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Issue 17 Out Now

Honoring the Deceased: Has Technology and the Media Changed how we Mourn the Dead?

(Image downloaded from Originally uploaded by Zinko Hein on March 11, 2021)

In a recent class at Haverford College, we discussed what role technology, the media, and wake work have in honoring the dead. For sure, there is a certain level of discomfort that surrounds the subject of death. Death is a sacred subject — a time where those who pass ascend to join an army of ancestors. In my Ghanaian culture, death is not the end of life but a new form of existence. Through death, a person assumes a different responsibility from living; the person becomes part of an army that protects those who still live. Since death is a journey to a higher duty, we must honor the soon-to-be ancestor (Akan traditional beliefs in Ghana).

As a Gen-Z, past technological advancements are not something I could boast of experience. However, I cannot deny the differences that the constant interference of technology has created in our lives. Technology has bridged virtual distances between people, but at what expense? Have you ever been to a funeral (or any event for that matter) where the audience directs most of their attention to their cell phones? Of course, technology has done plenty of things to better our lives, but it has also created confusion about where and how to direct one’s attention. How do we honor the dead at funerals and other events held for the deceased in this world of immense technological advancement? We had in-depth discussions about how technology-inspired wake work has excluded the dead from its domains in the class mentioned earlier.

Christina Sharpe’s In the Wake was a critical literary work that fueled the discussions about death in the class. The book offers some insights into how we as a community could honor the dead and include them in our activism. Sharpe helps us face the realities surrounding the documentation of death in the media. Of course, wake work creates attention on death, but it cripples that effort by overlooking ways that we have neglected why it is essential to develop awareness in the first place. In this modern world, we have reduced “Wake work” to how well a person can post on multiple platforms about an ongoing issue. For instance, it is easier to read about the death of someone on the internet than it is to read about why knowing about their death matters. There is an apparent competition on who gets to report on the death of people first. This competition has far too often pushed the dead to the back of the story because it “ democratizes dying, death and grief (Says et al., 2020).” Take, for instance, things like wake-keeping that people have to bid the dead farewell.

Growing up as a child in a West-African home, I observed and attended some wake-keeping. It was one way we kept the deceased company until we sent them to their eternal abode. Wake-keeping was a moment to recount and recollect the moments we had with the dead. I cannot say the same happens in a lot of communities these days. Even at wake-keeping events meant to create and maintain space for the dead, people concern themselves with updating their social media videos and pictures about how sad they are about the person’s death. Of course, putting updates on social media platforms does not always mean people ignore the event at hand.

A funeral setting in Koforidua, Ghana. (Image from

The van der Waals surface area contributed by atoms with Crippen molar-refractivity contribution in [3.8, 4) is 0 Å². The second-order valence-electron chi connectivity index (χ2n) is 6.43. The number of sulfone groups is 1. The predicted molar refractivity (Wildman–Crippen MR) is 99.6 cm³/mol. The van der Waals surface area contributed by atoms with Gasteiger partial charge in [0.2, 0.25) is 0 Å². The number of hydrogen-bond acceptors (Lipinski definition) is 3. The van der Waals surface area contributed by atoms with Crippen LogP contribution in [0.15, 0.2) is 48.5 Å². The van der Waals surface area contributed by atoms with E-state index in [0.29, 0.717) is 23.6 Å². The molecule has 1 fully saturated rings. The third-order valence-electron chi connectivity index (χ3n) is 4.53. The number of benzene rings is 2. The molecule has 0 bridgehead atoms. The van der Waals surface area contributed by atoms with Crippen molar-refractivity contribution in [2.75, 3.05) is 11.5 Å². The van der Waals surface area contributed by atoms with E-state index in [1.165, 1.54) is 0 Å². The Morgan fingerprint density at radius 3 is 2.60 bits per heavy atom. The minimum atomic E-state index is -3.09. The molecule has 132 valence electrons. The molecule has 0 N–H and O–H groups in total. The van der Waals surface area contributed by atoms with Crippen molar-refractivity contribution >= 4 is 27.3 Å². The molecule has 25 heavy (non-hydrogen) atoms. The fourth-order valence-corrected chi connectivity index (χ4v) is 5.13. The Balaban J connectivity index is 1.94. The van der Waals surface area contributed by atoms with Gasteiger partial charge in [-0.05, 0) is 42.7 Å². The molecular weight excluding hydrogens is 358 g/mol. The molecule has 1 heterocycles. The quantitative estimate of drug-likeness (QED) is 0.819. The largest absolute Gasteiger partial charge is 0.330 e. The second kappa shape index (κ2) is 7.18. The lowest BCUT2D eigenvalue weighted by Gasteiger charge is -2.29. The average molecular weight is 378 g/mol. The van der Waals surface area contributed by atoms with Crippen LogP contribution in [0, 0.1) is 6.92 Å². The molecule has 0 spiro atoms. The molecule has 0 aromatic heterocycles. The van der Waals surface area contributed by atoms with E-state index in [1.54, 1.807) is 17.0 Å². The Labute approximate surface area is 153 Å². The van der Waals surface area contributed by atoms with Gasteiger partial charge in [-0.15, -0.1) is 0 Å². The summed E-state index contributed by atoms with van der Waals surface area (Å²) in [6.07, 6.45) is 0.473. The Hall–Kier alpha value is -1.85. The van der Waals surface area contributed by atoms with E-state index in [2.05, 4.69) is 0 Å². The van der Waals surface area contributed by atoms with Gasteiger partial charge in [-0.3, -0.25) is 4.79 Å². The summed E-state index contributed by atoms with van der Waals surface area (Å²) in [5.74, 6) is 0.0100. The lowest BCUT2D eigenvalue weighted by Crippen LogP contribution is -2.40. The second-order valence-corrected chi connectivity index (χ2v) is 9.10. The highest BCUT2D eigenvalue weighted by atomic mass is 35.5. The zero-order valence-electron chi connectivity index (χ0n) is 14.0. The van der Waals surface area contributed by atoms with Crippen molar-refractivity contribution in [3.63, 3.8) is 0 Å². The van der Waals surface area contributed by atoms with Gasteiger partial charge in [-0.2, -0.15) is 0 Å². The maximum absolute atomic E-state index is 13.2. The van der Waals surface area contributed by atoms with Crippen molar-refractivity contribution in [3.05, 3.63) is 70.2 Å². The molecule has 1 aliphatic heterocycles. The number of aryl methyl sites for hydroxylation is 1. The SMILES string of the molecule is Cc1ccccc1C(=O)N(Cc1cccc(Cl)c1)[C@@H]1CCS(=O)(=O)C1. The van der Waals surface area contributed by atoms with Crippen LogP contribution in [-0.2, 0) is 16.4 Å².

People making these updates in the course of the event is problematic because it draws attention from the deceased person posting about them. It also means people do not observe or respect the sacredness of the space intended to accumulate shared memories of the dead and honor them as they ascend to become an ancestor. Besides stealing the attention from the dead, technology has created a false narrative on who cares about what. The media and technology have worked unanimously to portray death as far too predictable and familiar. Some people believe that the trending of hashtags and the attraction of the public’s attention help achieve justice on some deaths, which is undoubtedly true. But, as Sharpe points out, justice becomes an illusion when it has lost its meaning to the issues that bother people’s lives (17). To include the dead in wake work is to correct how death has become synonymous with the pursuit of justice. People could seek justice first by actualizing the value of people’s lives and ensuring that they honor the departure of people. Technology has influenced people to perceive death (including deaths from severe plagues like police brutality) as usual, which is why wake work must include questioning the mind that births the normalization of accessorizing death.

To conclude, it is essential to know why we honor the dead. The purpose of funerals, wake-keepings, and other rituals held for the deceased is not to provide what society wants to see. On the contrary, directing our attention to what motivates these events and practices helps us gear our passion for justice toward making space and sitting with the discomfiture and every other emotion that we feel with the dead. We must not only seem to mourn on the phone but take a step back to include mourning by staying present, especially in the presence of the deceased. We as people should start practicing technological and social etiquettes that urge us to be in the moment and share our beings with the community, including our dearly departed ones.

Works cited/Referenced.

Sharpe, C. E. (2016). In the wake: On blackness and being. Durham: Duke University Press.

2. Says, A., Support, A., & *, N. (2020, January 30). Technology and social media are Changing Death & GRIEVING. Retrieved June 06, 2021, from


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